Stocks look like they're going to head higher this morning, but the real issue is if they'll be able to hold on to their gains.
If they can, it will be three winners in a row for the market -- the kind of action that will signal that the market has finally worked its way out of the mire. If not, there may be more slogging ahead.
A couple of mergers in Europe could tilt things in the bulls' favor. French bank
announced that it will buy investment bank
Sun Life & Provincial Holdings
, U.K. subsidiary of France's
, announced that it will acquire Britain's
. This is spurring takeover speculation in the banks that should spill over into the U.S. market. The timing is good -- U.S. stocks need new leadership, and it looks like the financials are about to give it.
"The important thing is that we get these financial stocks going, and given what's happening in Europe that looks to be the case," said Bill Meehan, market analyst at
. "I don't think we're going to see any kind of meaningful pullback with foreign markets fueling bullish sentiment here."
At 9 a.m. EST, the
futures were up 7, about 3 above fair value and indicating a positive open. The 30-year Treasury bond was off 14/32 to 102 3/32, lifting the yield to 5.11%.
It has been a couple of weeks since the stock market has put together three winners in a row.
Late-day futures-led selling sent Tokyo's
down 34.07 to 14,465.18. Still, the market's good mood persists. We have seen the beginning of a consolidation process -- particularly in financial services -- whose momentum some see as inexorable.
But before this can really happen, the sticky issue of cross-shareholding will have to be tackled. The way that affiliated companies in Japan hold stakes in each other has long been seen as a barrier to restructuring. One worry is that if companies unwind these positions, there will be pressure on the stock market. According to today's
, the government is working on a plan to help prevent this, but it is only in the very rough stage.
The day in Hong Kong's stock market was the polar opposite of Tokyo's: Late-day futures-led buying drove away early weakness. The
climbed 92.65, or 1%, to 9599.55.
The stepped-up merger activity in the financial sector was putting a shine on Europe's bourses. In Frankfurt, the
was up 118.98, or 2.3%, to 5278.94. In Paris, the
was up 90.42, or 2.1%, to 4342.22. In London, the
was up 124, or 2.1%, to 6020.
Monday's Wake-Up Watchlist
Rohm and Haas
in a cash and stock transaction valued at $4.9 billion, including the assumption of $268 million of debt. The deal will create a global specialty chemical company with combined annual revenue of $6.5 billion.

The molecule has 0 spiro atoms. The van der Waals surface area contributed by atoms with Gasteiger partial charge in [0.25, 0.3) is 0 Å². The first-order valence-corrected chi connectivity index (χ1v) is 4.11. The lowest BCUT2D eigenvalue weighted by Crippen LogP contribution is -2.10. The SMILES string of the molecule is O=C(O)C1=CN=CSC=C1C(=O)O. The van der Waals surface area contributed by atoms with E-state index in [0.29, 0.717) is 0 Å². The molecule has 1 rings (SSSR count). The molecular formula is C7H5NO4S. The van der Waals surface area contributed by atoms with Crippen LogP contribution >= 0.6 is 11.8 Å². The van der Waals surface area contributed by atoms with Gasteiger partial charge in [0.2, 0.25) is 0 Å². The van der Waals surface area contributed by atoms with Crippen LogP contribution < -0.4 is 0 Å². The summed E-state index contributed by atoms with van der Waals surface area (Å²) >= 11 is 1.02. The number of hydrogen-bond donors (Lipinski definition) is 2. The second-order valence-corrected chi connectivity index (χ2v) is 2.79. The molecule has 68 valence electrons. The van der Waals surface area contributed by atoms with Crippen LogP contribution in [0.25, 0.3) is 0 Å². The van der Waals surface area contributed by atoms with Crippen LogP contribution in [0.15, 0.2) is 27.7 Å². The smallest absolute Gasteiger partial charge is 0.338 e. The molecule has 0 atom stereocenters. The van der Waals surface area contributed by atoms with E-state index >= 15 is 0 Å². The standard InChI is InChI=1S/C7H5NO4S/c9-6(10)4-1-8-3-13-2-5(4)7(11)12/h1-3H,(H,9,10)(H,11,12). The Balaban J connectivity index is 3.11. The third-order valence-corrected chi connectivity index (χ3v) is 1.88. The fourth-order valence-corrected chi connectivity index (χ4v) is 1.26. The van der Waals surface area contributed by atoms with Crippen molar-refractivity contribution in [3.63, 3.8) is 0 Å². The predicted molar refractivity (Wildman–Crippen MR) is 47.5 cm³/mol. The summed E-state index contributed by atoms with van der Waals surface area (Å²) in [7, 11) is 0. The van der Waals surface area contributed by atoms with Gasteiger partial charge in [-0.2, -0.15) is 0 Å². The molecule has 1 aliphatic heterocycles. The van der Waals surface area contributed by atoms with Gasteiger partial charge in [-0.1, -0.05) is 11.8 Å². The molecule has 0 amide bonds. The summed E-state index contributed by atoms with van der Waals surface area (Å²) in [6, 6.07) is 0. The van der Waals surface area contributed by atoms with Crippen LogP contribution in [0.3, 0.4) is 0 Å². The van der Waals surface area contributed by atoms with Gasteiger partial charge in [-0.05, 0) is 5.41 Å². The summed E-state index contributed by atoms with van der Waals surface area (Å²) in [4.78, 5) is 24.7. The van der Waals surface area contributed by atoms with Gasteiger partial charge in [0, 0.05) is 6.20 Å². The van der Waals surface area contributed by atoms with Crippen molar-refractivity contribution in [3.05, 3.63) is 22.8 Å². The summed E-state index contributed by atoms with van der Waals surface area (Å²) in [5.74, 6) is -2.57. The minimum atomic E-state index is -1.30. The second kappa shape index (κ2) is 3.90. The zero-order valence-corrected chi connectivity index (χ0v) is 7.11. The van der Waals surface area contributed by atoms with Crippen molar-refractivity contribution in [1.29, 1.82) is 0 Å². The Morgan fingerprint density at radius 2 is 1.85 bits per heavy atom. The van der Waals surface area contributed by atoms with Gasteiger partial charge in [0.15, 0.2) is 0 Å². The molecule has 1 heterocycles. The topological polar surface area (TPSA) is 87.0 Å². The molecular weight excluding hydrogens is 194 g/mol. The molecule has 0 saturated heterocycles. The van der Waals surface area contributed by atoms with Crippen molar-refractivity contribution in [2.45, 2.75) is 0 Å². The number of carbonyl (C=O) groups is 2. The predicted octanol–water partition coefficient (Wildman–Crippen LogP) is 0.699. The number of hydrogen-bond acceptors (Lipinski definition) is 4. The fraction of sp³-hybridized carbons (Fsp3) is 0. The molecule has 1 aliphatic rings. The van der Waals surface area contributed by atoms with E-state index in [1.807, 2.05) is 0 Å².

have formed a joint venture to offer telephone service over Time Warner's cable television wires. AT&T will own 77.5% of the venture, while Time Warner will own 22.5%. AT&T said it expects the venture will have earnings after three years with annual revenue of $4 billion. Separately, AT&T said it will sell its prepaid telephone calling cards in
is preparing to introduce in March personal computers based on the forthcoming
Advanced Micro Devices
, according to
PC Week Online
. Gateway has been evaluating the AMD chip, code-named "Sharptooth," for some time, according to sources,
PC Week Online
for $1.7 billion.
posted fourth-quarter earnings of 98 cents a share, which includes Y2K costs, while excluding the costs, earnings came in at $1.19, both figures up from the year-ago 87 cents. The
14-analyst estimate called for earnings of 96 cents.
posted fourth-quarter operating earnings of 14 cents a share, missing the First Call 25-analyst estimate of 17 cents and down from the year-earlier 34 cents.
has entered into a $200 million pact with
to install high-capacity dense wave division multiplexing optical network equipment on Hyperion's fiber-optic network serving the eastern half of the U.S.
New England Electric System
Eastern Utilities Associates
in a deal valued at $634 million. New England will pay $31 a share for Eastern. Eastern closed at 29 9/16 Friday.
set a 3-for-2 stock split.
Trans World Airlines
joined the other large domestic airlines and raised their fares over the weekend, virtually assuring the success of the first industrywide fare increase in more than a year, the
New York Times
reported. Late last week
Delta Air Lines
announced that Melvin R. Goodes, chairman and chief executive officer, plans to retire, effective May 1. Warner Lambert said that upon the recommendation of Goodes, Lodewijk J.R. de Vink, who is currently the company's president and chief operating officer, will succeed him. No successor to de Vink will be named.
Internet stocks are the focus of today's Heard on the Street column in
The Wall Street Journal
, as some market pros weigh in on the sector. Garnering positive mention:
, the column said. Also getting some positive mention in the column:
. On the flip side,
receive negative mentions in the column.